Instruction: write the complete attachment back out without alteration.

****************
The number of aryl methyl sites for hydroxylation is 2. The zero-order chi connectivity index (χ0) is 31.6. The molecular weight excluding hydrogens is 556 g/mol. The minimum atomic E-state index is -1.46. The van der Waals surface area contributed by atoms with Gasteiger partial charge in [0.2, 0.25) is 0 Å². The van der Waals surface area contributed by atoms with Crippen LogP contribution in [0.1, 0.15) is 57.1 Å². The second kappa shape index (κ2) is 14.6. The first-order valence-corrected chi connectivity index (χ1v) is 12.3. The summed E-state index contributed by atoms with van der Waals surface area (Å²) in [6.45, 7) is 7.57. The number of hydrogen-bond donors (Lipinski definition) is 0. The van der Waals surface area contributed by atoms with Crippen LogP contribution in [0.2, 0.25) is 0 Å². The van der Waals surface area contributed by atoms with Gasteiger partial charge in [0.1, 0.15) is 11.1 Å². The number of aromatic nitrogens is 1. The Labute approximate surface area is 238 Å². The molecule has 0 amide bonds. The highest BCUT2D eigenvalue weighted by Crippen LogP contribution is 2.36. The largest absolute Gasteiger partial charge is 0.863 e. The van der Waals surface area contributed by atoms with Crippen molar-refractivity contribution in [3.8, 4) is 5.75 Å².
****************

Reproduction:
The number of aryl methyl sites for hydroxylation is 2. The zero-order chi connectivity index (χ0) is 31.6. The molecular weight excluding hydrogens is 556 g/mol. The minimum atomic E-state index is -1.46. The van der Waals surface area contributed by atoms with Gasteiger partial charge in [0.2, 0.25) is 0 Å². The van der Waals surface area contributed by atoms with Crippen LogP contribution in [0.1, 0.15) is 57.1 Å². The second kappa shape index (κ2) is 14.6. The first-order valence-corrected chi connectivity index (χ1v) is 12.3. The summed E-state index contributed by atoms with van der Waals surface area (Å²) in [6.45, 7) is 7.57. The number of hydrogen-bond donors (Lipinski definition) is 0. The van der Waals surface area contributed by atoms with Crippen LogP contribution in [0.2, 0.25) is 0 Å². The van der Waals surface area contributed by atoms with Gasteiger partial charge in [0.1, 0.15) is 11.1 Å². The number of aromatic nitrogens is 1. The Labute approximate surface area is 238 Å². The molecule has 0 amide bonds. The highest BCUT2D eigenvalue weighted by Crippen LogP contribution is 2.36. The largest absolute Gasteiger partial charge is 0.863 e. The van der Waals surface area contributed by atoms with Crippen molar-refractivity contribution in [3.8, 4) is 5.75 Å².